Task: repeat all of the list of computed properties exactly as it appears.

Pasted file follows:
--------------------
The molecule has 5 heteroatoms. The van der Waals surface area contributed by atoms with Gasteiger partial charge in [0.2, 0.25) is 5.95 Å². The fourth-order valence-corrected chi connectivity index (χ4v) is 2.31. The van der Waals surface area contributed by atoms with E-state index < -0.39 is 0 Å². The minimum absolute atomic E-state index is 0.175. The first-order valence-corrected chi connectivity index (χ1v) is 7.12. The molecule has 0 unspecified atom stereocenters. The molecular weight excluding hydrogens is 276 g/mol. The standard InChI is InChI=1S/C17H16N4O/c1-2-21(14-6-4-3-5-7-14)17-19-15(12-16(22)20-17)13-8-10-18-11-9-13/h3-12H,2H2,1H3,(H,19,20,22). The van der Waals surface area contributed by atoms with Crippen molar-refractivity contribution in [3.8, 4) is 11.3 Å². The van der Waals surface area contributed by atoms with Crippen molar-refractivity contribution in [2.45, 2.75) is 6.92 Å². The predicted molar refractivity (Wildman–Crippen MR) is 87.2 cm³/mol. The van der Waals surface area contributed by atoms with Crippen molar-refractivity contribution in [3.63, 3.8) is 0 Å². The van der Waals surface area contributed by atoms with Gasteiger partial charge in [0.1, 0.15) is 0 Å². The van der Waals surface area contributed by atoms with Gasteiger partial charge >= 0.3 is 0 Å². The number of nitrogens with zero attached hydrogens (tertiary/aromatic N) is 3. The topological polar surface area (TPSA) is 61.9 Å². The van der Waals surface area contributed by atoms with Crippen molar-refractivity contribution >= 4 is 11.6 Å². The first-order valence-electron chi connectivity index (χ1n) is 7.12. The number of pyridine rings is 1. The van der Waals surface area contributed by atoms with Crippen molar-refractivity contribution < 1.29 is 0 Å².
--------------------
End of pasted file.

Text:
The molecule has 5 heteroatoms. The van der Waals surface area contributed by atoms with Gasteiger partial charge in [0.2, 0.25) is 5.95 Å². The fourth-order valence-corrected chi connectivity index (χ4v) is 2.31. The van der Waals surface area contributed by atoms with E-state index < -0.39 is 0 Å². The minimum absolute atomic E-state index is 0.175. The first-order valence-corrected chi connectivity index (χ1v) is 7.12. The molecule has 0 unspecified atom stereocenters. The molecular weight excluding hydrogens is 276 g/mol. The standard InChI is InChI=1S/C17H16N4O/c1-2-21(14-6-4-3-5-7-14)17-19-15(12-16(22)20-17)13-8-10-18-11-9-13/h3-12H,2H2,1H3,(H,19,20,22). The van der Waals surface area contributed by atoms with Crippen molar-refractivity contribution in [3.8, 4) is 11.3 Å². The van der Waals surface area contributed by atoms with Crippen molar-refractivity contribution in [2.45, 2.75) is 6.92 Å². The predicted molar refractivity (Wildman–Crippen MR) is 87.2 cm³/mol. The van der Waals surface area contributed by atoms with Crippen molar-refractivity contribution in [3.63, 3.8) is 0 Å². The van der Waals surface area contributed by atoms with Gasteiger partial charge in [0.1, 0.15) is 0 Å². The van der Waals surface area contributed by atoms with Gasteiger partial charge >= 0.3 is 0 Å². The number of nitrogens with zero attached hydrogens (tertiary/aromatic N) is 3. The topological polar surface area (TPSA) is 61.9 Å². The van der Waals surface area contributed by atoms with Crippen molar-refractivity contribution >= 4 is 11.6 Å². The first-order valence-electron chi connectivity index (χ1n) is 7.12. The number of pyridine rings is 1. The van der Waals surface area contributed by atoms with Crippen molar-refractivity contribution < 1.29 is 0 Å².